Ramsay's evocative sense of style and the feverish precision she brings to every scene in YOU WERE NEVER REALLY HERE makes the film have such a juggernaut-like pacing and sense of agonizing dread and unease about it.  The film has the standard accoutrements of lone nut vigilante fiction, but it's all done through a sometimes gorgeous lens worthy of an art house film.  This film is also not nearly as gory and violent as it hints at early on, seeing as Ramsay favors showing the build-up and after effects of Joe's chaotic one-man mass killing spree of degenerates as opposed to showing his acts in horrific detail (one masterful montage illustrates just that, as we see Joe slowly lumber from floor to floor in an apartment - via surveillance video - picking off his prey one at a time).  The brilliant sound design here works small scale miracles as well, especially for how Ramsay allows for the multitude of ambient noises from the Big Apple to drown the soundtrack, sometimes to suffocating effect.  Complimenting everything is Jonny Greenwood's haunting music score that not only blends in with the perverse sounds of the mean streets, but also creates a propulsive tempo that drums up the film's undulating sense of unease.  With his work here alongside his past scores on films like THERE WILL BE BLOOD and, most recently, PHANTOM THREAD Greenwood easily makes a claim for being worthy of inclusion of the cinematic elite for composers. 

It would be easy to label Joe as an unthinking and remorseless killing machine, but YOU WERE NEVER REALLY HERE paints this tormented soul in deeper and more intriguing layers.  In some scenes he's capable of incredible warmth and compassion, especially when caring for his sick mother or the children he liberates.  Contrastingly, in other scenes he's prone to unspeakable levels of violence while making very creative usage of his hammer.  Joe is both paradoxically tender and cruel, which may or may not have everything to do with his own grief-stricken childhood being on the receiving end of beatings from his father.  Yet, Ramsay never lets her film sit idle for too long to allow for us to relax, catch our breath, and reflect on the puzzling ambiguities and contradictions of this man.  YOU WERE NEVER REALLY HERE is fiendishly brilliant for how it eschews placating audience expectations for this genre.  The fact that Joe's odyssey never feels overtly predictable and preordained is to its esteemed credit.  The film's caffeinated vitality and unstoppable forward momentum keeps us glued to the screen in anticipation of what's to come next...even if we feel the need to watch through our fingertips in horror.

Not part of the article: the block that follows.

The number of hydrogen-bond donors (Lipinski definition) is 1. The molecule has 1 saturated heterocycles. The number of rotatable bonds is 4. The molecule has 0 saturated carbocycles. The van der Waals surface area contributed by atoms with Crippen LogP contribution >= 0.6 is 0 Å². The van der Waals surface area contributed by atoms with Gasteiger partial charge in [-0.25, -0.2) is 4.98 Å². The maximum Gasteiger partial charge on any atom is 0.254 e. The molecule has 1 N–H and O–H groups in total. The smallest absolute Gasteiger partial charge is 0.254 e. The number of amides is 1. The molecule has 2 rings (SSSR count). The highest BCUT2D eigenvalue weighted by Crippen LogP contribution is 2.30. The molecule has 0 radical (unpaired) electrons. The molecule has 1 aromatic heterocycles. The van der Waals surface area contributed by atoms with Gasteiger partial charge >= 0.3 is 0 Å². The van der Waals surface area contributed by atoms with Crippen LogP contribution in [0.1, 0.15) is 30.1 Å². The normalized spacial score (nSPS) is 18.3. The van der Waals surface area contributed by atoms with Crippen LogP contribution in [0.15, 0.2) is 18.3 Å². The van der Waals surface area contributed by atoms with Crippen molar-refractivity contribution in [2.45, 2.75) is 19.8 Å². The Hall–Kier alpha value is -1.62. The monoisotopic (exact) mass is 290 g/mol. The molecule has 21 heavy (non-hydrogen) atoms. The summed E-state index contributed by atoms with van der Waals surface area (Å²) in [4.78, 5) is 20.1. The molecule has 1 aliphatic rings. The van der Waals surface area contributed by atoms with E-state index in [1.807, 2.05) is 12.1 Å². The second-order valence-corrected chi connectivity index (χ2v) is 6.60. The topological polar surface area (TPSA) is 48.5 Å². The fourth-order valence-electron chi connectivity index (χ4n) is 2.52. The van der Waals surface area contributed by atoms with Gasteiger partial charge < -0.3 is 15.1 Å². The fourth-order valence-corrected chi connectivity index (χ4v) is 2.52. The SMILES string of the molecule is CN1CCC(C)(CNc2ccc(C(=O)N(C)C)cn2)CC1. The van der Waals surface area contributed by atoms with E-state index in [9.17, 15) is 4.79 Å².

Phoenix speaks so very little in the film, but his mostly silent performance works wonders.  He suggests in Joe a man haunted by his past and present, using body and facial language more than mere words, which makes his performance a ticking time bomb of unpredictable rage and hostility, so much so that you're never really sure when he'll explode.  It's one of the most unfiltered and raw pieces of acting I've seen in an awfully long time.  I knew Phoenix was an actor that has fully committed himself to his roles before, but he shows a whole other sort of method-to-his-madness approach in YOU WERE NEVER REALLY HERE that makes it such an intoxicating watch.  With a less sure-fire director and actor at the creative helm, this film could have become a trivial, one note revenge thriller that wallows in overused genre clichés, but the dynamic one-two punch of Ramsay and Phoenix elevate everything to concoct a courageously experimental and beguilingly original effort.  This is one of 2018's most relentlessly paced and stylishly impactful films, one that's both difficult to endure, yes, but impossible to forget as you exit the cinema.